Tuesday, December 23, 2008

Experimental Fluids

Last week I did not post because of today's post. Now I know this seems kind of silly, however this post will explain. Last week I was working on my final project for my Graduate Experimental Fluids class. It consisted of placing a model of the AIAA clubs airplane in a water tunnel. This year the Rutgers AIAA club is building an autonomous UAV that has a camera in the nose, because of the camera a ball turret is going to make up the front of the nose. We wanted to see how much this effected the flow, and to look at the vortex shedding from the ball.

This is the 3/4 scale model of the front section of the aircraft, the design has changed a bit since the model was initial built. However, the model took around 100 hours to build in a FDM (fused deposition modeling) rapid prototyping machine, so we did not have time to make another (also the model was screwed up 3 times due to power failure, one of which I spoke of here and here).
This is the entire set up as we ran the experiment. The experimental method we used is called PIV (Particle Image Velocimetry). It consists of a laser (green square, class 4 laser running at around 125-145 mJ and 532 nanometers wavelength) that is run through a series of optics (light blue square, spherical and cylindrical lenses) that makes the into a thin sheet. Then a mirror (yellow square) reflects the laser sheet around the model and a camera (red square, CCD camera) takes two pictures very close to each other timed to coincide with the lasers pulses with a time difference of in our case 2500-6000 microseconds so around 2.5-6 Milli seconds. The two pictures show illuminated seed particles (in this case I believe we where using glass beads, with a diameter of around 4 microns). Then computer software compares the two images and based upon where the particles moved to it creates a plot of the vector field, and vorticity.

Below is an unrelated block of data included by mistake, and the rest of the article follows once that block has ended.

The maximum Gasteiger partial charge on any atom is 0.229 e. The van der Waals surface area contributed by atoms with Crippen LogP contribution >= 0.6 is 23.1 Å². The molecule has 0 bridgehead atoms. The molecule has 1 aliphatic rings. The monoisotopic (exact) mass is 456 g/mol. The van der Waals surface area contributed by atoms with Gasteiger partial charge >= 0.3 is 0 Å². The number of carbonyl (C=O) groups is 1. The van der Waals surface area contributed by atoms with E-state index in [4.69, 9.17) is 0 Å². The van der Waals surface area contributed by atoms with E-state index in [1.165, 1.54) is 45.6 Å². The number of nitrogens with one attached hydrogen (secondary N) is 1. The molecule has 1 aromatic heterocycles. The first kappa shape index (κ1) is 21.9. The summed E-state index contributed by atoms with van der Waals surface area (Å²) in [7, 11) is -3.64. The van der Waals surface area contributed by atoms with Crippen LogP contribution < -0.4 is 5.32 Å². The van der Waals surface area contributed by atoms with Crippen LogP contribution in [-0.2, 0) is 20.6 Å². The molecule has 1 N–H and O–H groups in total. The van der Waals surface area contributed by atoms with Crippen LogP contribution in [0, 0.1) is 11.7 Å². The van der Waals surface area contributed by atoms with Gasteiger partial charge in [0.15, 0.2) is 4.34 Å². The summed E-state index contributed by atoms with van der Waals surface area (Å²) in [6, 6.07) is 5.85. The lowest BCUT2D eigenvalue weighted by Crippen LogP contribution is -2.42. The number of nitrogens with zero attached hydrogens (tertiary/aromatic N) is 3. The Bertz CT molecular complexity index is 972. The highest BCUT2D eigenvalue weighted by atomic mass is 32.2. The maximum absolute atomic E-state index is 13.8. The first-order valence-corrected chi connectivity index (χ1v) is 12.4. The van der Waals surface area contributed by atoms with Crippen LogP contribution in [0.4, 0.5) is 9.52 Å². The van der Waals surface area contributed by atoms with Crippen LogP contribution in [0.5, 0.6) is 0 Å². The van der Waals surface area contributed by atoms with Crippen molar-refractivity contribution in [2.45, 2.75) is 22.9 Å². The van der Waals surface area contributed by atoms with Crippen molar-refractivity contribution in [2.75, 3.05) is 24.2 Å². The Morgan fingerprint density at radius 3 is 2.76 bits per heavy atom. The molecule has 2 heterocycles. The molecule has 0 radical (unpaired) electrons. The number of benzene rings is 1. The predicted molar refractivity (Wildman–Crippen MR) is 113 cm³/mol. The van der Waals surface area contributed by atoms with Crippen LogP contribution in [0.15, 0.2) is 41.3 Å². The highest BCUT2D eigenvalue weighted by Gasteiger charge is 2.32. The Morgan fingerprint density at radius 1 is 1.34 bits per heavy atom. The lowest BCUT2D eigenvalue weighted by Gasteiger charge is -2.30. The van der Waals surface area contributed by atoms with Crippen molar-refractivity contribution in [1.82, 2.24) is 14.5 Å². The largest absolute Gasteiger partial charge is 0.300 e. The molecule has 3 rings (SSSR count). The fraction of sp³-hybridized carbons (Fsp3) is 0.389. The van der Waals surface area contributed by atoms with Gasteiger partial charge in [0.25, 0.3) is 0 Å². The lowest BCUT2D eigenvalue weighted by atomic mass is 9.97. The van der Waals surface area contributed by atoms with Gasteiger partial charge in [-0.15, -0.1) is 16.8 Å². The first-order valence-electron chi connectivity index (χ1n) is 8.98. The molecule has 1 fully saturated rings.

This is the model as it looks before we had to invert it to get it in the right place with regards to the laser sheet.
This is what the whole set up looks like from the top, the only thing I haven't mentioned is the sychronizer, which synchronized the laser and the camera.This is the kind of vector field you get, in this case it is the mean velocity field from 50 individual vector fields. Note the stagnation point at 1.5 inches on the bottom axis (a stagnation point is a point where the flow speed is zero).
In the mean velocity plot for the 15 Hz pump speed the flow is moving a lot slower and as a result the stagnation point is now much farther to the right at pretty much the edge of the image. Also, there are two distinct vortexes (see if you can find them, one is a lot easier than the other. Hint: the shear layer/boundary layer propagates from where the flow separates from the sphere of shot to the left to the fuselage on the right) this indicates that for the slow flow there is a steady state solution.
This is what one of the instantaneous velocity fields looks like, there where 50 of these to make the average field in the image above. You can see a vortex in the approximately the same place as in the mean velocity plot and its pair.
Sorry there is no scale on this graph, also sorry about it not being bounded properly. At (0.75, 1.4) and at (1.25, 1) there is a clear vortex pair. A vortex pair consist of two counter rotating vortexes (see this animation).

Now you can see what I was talking about not posting last week, so this is just a post worthy of two weeks. To give you an idea, the experiment took two people (me and my friend Andrew) around 30 hours a piece to set up (after the model was made) and around an hour to take the data, such is the way experiments work. Hopefully we will be able to do more tests, looking at different sections of the flow, and trying to stop the vortex shedding, as it produces a ton of drag.


  1. There's a cool optical illusion in the first picture: Until I saw the others, I thought the spherical part was a bowl, not a ball.

  2. Do you have an actual (set of) picture(s) from the camera we can see?